November 2011 – Cover Story

GEENA DAVIS
Leading Lady Speaking Out for Gender Equality in Film and Television

Story by Christine Giordano
Cover Photo Credit: Geena Davis Institute on Gender in Media    

It has been 20 years since the release of “Thelma and Louise,” a movie which became both a landmark film for women’s empowerment, and an epiphany to actress Geena Davis (Thelma). It was one of the first movies with two women in the leads, as outlaws gunning their car away from the authorities after an attempted rapist was shot by Louise, played by Susan Sarandon. It was a type of “Butch Cassidy and the Sundance Kid,” but about women, and the actresses were starring in strong roles traditionally reserved for men. At the time, Davis hadn’t known she was making history. But after the movie was released, and every day women started grabbing her by the lapels to tell her how much the film meant to them, she started to understand.

“The idea you could take control of your own life to such an extreme degree, and never give in, I think that was very empowering to people,” she said recently during an interview with Networking® magazine.

She realized that women didn’t have enough opportunities to be inspired by the films they saw. “The media has a great deal of influence in shaping how women and girls are viewed around the world,” she told a group of women at a Newsweek Women and Leadership luncheon. The realization would shape her life for decades to come.
She began seeking roles that were uplifting and empowering to women. Her next huge hit was playing a gifted female sportstar in “A League of Their Own,” a film about the struggles of the first women’s professional baseball league. It was followed by another great response. She let the film inspire her personal life and became a trustee at The Women’s Sports Foundation for the next 10 years. She also launched a website “Geena Takes Aim” that helped remove roadblocks for girls interested in sports by using Title IX, (the Educational Amendment of 1972 that bans sex discrimination in schools, in academics and athletics.) She was inspired to take up a sport herself and actually became so good she became a Women’s Olympics archery team semi-finalist in 1999.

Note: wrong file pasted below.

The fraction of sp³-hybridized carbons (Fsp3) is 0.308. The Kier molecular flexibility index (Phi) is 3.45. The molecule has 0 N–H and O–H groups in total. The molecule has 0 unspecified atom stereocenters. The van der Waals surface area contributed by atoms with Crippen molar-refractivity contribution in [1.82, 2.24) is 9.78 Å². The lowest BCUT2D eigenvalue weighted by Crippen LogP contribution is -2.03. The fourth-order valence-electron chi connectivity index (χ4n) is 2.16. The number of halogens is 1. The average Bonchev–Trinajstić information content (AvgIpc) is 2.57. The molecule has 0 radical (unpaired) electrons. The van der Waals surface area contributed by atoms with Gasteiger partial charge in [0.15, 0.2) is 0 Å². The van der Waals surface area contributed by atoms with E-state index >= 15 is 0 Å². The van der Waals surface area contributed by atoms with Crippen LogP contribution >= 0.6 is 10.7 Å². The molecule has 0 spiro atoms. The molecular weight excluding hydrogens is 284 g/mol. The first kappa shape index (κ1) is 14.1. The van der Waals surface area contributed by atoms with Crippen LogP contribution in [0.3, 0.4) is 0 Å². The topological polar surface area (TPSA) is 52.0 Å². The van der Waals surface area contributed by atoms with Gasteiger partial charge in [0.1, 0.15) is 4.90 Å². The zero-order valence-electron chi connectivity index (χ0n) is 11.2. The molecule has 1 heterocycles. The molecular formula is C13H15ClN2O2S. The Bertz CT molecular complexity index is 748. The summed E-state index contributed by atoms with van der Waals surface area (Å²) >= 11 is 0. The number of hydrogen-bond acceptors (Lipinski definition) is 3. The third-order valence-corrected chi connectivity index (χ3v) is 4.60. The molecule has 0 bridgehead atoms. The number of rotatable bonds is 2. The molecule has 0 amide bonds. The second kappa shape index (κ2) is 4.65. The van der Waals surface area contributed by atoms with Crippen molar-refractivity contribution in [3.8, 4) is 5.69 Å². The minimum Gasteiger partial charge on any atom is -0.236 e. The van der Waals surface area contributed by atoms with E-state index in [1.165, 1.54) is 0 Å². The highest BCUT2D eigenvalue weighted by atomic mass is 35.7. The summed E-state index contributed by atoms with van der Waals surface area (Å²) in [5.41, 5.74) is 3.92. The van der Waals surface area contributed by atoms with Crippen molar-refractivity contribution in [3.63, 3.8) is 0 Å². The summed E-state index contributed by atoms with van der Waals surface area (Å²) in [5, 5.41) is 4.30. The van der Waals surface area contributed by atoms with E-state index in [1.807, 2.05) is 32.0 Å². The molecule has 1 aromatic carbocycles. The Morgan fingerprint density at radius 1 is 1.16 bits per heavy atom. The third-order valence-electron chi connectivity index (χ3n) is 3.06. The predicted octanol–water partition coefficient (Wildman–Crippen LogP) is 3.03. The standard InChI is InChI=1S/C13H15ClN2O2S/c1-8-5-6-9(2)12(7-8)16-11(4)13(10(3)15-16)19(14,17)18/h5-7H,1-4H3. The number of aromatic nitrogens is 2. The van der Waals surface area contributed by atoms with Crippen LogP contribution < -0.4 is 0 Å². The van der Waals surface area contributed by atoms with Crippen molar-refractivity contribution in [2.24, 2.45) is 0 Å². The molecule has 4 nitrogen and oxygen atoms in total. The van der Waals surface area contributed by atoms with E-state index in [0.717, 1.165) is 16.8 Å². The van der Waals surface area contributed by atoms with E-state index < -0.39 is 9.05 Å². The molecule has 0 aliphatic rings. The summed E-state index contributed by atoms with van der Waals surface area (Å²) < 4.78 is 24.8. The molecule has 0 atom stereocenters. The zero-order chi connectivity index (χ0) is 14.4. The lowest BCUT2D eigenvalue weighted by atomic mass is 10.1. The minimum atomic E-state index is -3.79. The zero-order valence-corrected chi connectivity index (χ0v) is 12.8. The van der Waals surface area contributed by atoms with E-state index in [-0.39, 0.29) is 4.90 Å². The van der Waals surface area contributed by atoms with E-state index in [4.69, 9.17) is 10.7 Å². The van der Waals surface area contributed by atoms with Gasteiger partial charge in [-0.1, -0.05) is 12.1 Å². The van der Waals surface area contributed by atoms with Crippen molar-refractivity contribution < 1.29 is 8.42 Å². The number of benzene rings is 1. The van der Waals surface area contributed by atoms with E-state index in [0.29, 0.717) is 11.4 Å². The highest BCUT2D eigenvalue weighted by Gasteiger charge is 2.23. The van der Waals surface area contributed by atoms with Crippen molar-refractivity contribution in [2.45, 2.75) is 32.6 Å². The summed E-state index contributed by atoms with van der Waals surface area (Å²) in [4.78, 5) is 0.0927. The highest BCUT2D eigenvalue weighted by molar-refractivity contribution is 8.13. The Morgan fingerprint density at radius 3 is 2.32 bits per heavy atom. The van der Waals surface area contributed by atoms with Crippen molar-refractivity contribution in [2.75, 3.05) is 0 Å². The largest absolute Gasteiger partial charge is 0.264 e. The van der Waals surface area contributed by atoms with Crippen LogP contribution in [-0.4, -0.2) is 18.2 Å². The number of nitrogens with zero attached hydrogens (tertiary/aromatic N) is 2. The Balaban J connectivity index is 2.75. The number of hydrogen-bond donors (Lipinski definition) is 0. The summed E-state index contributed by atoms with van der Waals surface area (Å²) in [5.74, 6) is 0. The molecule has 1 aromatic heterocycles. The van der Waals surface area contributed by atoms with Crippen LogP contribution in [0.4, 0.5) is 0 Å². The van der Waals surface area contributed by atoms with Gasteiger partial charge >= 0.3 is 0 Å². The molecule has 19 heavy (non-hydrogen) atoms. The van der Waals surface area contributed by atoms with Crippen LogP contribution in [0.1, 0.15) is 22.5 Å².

Perhaps it’s her high IQ (she is a Mensa member) leading the way, allowing her to combine her roles with leading lady-success in parallel areas of her life, but her path is always to empower women. Similarly, after playing the first woman president in the ABC hit show “Commander in Chief” in 2005, she got political. In 2007, she launched The Geena Davis Institute on Gender in Media, a research-based organization that works within the media and entertainment industry to create gender balance and reduce stereotyping. Now she is on the Board of The White House Project, a nonprofit that promotes the next generation of women to lead in politics and business. She was appointed to the California Commission on the Status of Women, and recently helped to launch United Nations Women, the United Nations Entity for Gender Equality and the Empowerment of Women.

Davis recently spoke at the 92Y in Manhattan during United Nations Week and was interviewed by Brian Gott, publisher of Variety magazine. The Social Good Conference was presented by the independent online news website Mashable and the United Nations Foundation, and funded in part by Sony Ericsson (see story on the Social Good Conference on page 14).

Aaron Sherinian, vice president of Communications at the UN Foundation introduced Davis to the crowd of some 1700 attendees and 30,000 web watchers saying, “Sometimes you have to mobilize the bigger screens of film and television. Geena Davis is an academy-award-winning and golden-globe-winning actress who is changing the way that gender is discussed in entertainment and media.”

Davis took the stage in her black dress and leopard-patterned heels. She looked like a movie star, but spoke about why Hollywood should open the doors to women playing roles that aren’t just eye candy. She said she’s tired of movies that have the typical shock value – the racecar driver who whips off her helmet and tosses her hair… followed by that all-too-familiar male punch line, Wow, she’s a girl and she can do what we can do.